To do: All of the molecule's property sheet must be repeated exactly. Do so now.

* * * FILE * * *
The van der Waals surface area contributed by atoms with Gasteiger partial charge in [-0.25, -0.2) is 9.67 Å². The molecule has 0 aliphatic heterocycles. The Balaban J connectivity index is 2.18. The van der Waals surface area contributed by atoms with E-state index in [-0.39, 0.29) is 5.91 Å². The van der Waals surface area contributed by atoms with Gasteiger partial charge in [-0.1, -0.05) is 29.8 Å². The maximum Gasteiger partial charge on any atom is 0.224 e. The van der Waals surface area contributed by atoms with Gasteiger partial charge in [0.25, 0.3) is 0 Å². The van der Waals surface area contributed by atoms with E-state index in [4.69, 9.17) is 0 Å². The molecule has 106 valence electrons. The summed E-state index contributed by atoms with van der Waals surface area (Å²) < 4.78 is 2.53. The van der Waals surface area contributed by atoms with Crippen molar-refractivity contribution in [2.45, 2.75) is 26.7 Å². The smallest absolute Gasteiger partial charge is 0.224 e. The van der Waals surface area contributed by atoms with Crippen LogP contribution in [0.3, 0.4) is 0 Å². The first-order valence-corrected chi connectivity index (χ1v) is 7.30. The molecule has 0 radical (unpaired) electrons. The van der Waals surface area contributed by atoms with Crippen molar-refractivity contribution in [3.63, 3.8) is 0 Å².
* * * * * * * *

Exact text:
The van der Waals surface area contributed by atoms with Gasteiger partial charge in [-0.25, -0.2) is 9.67 Å². The molecule has 0 aliphatic heterocycles. The Balaban J connectivity index is 2.18. The van der Waals surface area contributed by atoms with E-state index in [-0.39, 0.29) is 5.91 Å². The van der Waals surface area contributed by atoms with Gasteiger partial charge in [-0.1, -0.05) is 29.8 Å². The maximum Gasteiger partial charge on any atom is 0.224 e. The van der Waals surface area contributed by atoms with Gasteiger partial charge in [0.25, 0.3) is 0 Å². The van der Waals surface area contributed by atoms with E-state index in [4.69, 9.17) is 0 Å². The molecule has 106 valence electrons. The summed E-state index contributed by atoms with van der Waals surface area (Å²) < 4.78 is 2.53. The van der Waals surface area contributed by atoms with Crippen molar-refractivity contribution in [2.45, 2.75) is 26.7 Å². The smallest absolute Gasteiger partial charge is 0.224 e. The van der Waals surface area contributed by atoms with Crippen LogP contribution in [0.3, 0.4) is 0 Å². The first-order valence-corrected chi connectivity index (χ1v) is 7.30. The molecule has 0 radical (unpaired) electrons. The van der Waals surface area contributed by atoms with Crippen molar-refractivity contribution in [3.63, 3.8) is 0 Å².